House Democrats may not be able to reclaim the majority for another decade because of redistricting, but for as long as Rep. Cedric L. Richmond, D-La., is an elected official, theyre certain to reign supreme on the baseball diamond.
Former Rep. Zach Wamps baseball career included an MVP award, an inside-the-park home run, a hitting streak that spanned the length of his tenure on the diamond and a batting average better than .500. Not bad for a self-described B-minus athlete.
Rep. Adam Smith said his baseball career ended as a kid because he was too hard on himself a condition the Washington Democrat chalked up to the mental issues of a child who simply took the game too seriously.
For Antonio Ward, the hardest part was admitting that he couldnt read. I did well in elementary school, but not in middle school, he said. I couldnt read like the other kids. By high school, I was ashamed. I was getting older and hanging with the wrong kind of kids. Ward dropped out of high school. He tried to get into a GED program but could not pass the assessment test.
While Republicans have dominated the Congressional Baseball Game over the past half-century, 33-18-1 in the Roll Call era, Democrats go into this years matchup as the odds-on favorite to continue their four-game winning streak, led by Rep. Cedric L. Richmond on the mound. For the past two years, the congressman from Louisiana has served gumbo thats too hot for Republican batters.
Natitude has hit Washingtonians hard with the kickoff of the Major League Baseball season and fans rooting for the Nationals to bring home World Series rings. But everyone knows the one championship you can count on at Nationals Park is on June 13, when Democrats and Republicans face off for the 52nd Annual CQ Roll Call Congressional Baseball Game.
In one of the most partisan days on Capitol Hill in recent memory, Democrats retaliated against Republicans on the diamond, holding their GOP colleagues in baseball contempt just hours after Republicans had done the same with their attorney general.
There are Hall of Famers like Hank Aaron, who piled up massive numbers over long careers. And there are Hall of Famers like Bill Mazeroski, who had nice careers but earned their enshrinement based on singular moments. This years CQ Roll Call Congressional Baseball Hall of Fame inductee falls into the latter category.
Like any newer franchise, the Washington Nationals have faced challenges: finding talent, building a stadium and cultivating a fan base in a city dominated by two of Americas other favorite sports politics and football.
In the 51st Annual CQ Roll Call Congressional Baseball Game, the Democrats secret weapon is out of the bag. First-term Rep. Cedric Richmond (D-La.) took to the mound in last summers game and surprised the Republicans with his pitching skills, keeping the GOP hitless into the sixth inning and carrying the Democrats to an 8-2 victory.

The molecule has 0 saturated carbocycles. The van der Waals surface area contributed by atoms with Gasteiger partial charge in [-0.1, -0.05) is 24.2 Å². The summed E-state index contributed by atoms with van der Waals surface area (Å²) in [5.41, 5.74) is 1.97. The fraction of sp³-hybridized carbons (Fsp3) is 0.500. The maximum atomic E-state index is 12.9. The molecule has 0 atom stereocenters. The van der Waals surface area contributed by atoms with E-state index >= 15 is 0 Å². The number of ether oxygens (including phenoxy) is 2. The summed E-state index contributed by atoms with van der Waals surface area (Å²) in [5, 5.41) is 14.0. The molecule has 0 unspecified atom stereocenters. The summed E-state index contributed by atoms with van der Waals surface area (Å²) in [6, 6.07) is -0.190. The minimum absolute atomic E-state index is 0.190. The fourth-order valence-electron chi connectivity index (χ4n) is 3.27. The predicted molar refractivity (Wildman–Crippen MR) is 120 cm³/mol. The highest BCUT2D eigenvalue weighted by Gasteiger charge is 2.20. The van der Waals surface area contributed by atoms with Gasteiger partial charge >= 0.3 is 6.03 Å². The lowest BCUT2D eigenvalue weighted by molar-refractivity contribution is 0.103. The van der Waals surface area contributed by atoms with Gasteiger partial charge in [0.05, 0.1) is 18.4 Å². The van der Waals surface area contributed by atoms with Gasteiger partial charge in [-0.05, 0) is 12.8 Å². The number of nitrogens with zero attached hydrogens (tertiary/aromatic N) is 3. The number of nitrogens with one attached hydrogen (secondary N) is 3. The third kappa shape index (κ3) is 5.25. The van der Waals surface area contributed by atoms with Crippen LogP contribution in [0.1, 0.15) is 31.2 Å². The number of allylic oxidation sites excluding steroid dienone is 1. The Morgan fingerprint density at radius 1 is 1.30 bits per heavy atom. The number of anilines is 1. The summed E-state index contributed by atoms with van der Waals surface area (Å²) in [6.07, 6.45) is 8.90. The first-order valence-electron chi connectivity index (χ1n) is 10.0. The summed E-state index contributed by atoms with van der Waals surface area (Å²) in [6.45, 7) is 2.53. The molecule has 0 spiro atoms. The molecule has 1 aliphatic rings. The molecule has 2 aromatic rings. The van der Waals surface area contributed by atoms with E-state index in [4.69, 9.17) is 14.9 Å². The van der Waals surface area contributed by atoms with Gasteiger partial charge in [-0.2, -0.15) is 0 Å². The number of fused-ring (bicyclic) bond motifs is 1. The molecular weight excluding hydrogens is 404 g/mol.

He shrugs it off as just a nickname. But his teammates dont. Everyone on the team has a nickname; mines J-Rod, Rep. Jared Polis said, shaking off even a glimmer of comparison with MLB star Alex Rodriguez. Polis acknowledges his skill, even if he doesnt tout the irony of being paired with the oft-reviled but Hall of Fame-worthy Yankee.
As Members of Congress begin preparing for this summers 51st Annual CQ Roll Call Congressional Baseball Game, Republicans are faced with two challenges: replacing their longtime pitching ace and neutralizing a rising Democratic star. Rep. Cedric Richmond wowed both teams with his masterful pitching performance in last years game.
Remember all that talk in 2009 about Red Sox World Series hero Curt Schilling running for the Senate in Massachusetts? For the GOP baseball team, it might be time to revisit that idea. The Republicans are going to need some help if they hope to reclaim the coveted Roll Call trophy during what appears certain to become known in Congressional baseball lore as the Cedric Richmond era.
"Health care now! Health care now! The jeers swelled across the Democrats side of the stadium, shrill cries conflating sports with politics during the 1994 Roll Call Congressional Baseball Game. Crumpled on the ground, in so much pain that he couldnt make out the chants, was then-Rep. Mike Oxley (R-Ohio). Running into first baseman Sen. Sherrod Brown (D-Ohio) had shattered the bones in Oxleys left arm.
When Rep. Erik Paulsen finally found a place to live in Washington, his housemates made him agree to one extra stipulation: He had to play baseball. I had no choice, the Minnesota Republican said jokingly. Three years ago, Paulsen moved into a town house shared with Reps. John Shimkus (Ill.), Kevin Brady (Texas) and Steve Scalise (La.), all of whom play on the Republican Congressional baseball team.
Video: Stories From Past and Present Stars of the Congressional Baseball Game
Following the speeches from elected officials, the crowd stands at long tables as they dig into BBQ, brunswick stew, cadillac rice at the Law Enforcement Cookout at Wayne Dasher's pond house in Glennville, Ga., on Thursday, April 17, 2014.